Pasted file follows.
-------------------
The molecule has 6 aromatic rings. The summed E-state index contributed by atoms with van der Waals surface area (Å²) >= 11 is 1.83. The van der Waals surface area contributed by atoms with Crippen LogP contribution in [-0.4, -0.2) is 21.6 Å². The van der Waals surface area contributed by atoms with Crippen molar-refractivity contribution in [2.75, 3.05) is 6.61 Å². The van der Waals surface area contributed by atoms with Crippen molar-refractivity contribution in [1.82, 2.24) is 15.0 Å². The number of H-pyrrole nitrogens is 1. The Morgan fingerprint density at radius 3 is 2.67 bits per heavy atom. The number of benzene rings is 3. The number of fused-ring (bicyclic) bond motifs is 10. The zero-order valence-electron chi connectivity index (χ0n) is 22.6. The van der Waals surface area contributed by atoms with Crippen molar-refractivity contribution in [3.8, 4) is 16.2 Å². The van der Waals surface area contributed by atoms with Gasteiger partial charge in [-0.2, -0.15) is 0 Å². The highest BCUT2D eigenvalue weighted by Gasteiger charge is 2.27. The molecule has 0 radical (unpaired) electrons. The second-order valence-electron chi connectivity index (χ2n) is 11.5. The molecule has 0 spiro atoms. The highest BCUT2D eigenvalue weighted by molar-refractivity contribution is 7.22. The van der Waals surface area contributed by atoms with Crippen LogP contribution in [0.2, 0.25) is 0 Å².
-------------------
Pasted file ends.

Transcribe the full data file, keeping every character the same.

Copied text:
The molecule has 6 aromatic rings. The summed E-state index contributed by atoms with van der Waals surface area (Å²) >= 11 is 1.83. The van der Waals surface area contributed by atoms with Crippen LogP contribution in [-0.4, -0.2) is 21.6 Å². The van der Waals surface area contributed by atoms with Crippen molar-refractivity contribution in [2.75, 3.05) is 6.61 Å². The van der Waals surface area contributed by atoms with Crippen molar-refractivity contribution in [1.82, 2.24) is 15.0 Å². The number of H-pyrrole nitrogens is 1. The Morgan fingerprint density at radius 3 is 2.67 bits per heavy atom. The number of benzene rings is 3. The number of fused-ring (bicyclic) bond motifs is 10. The zero-order valence-electron chi connectivity index (χ0n) is 22.6. The van der Waals surface area contributed by atoms with Crippen molar-refractivity contribution in [3.8, 4) is 16.2 Å². The van der Waals surface area contributed by atoms with Gasteiger partial charge in [-0.2, -0.15) is 0 Å². The highest BCUT2D eigenvalue weighted by Gasteiger charge is 2.27. The molecule has 0 radical (unpaired) electrons. The second-order valence-electron chi connectivity index (χ2n) is 11.5. The molecule has 0 spiro atoms. The highest BCUT2D eigenvalue weighted by molar-refractivity contribution is 7.22. The van der Waals surface area contributed by atoms with Crippen LogP contribution in [0.2, 0.25) is 0 Å².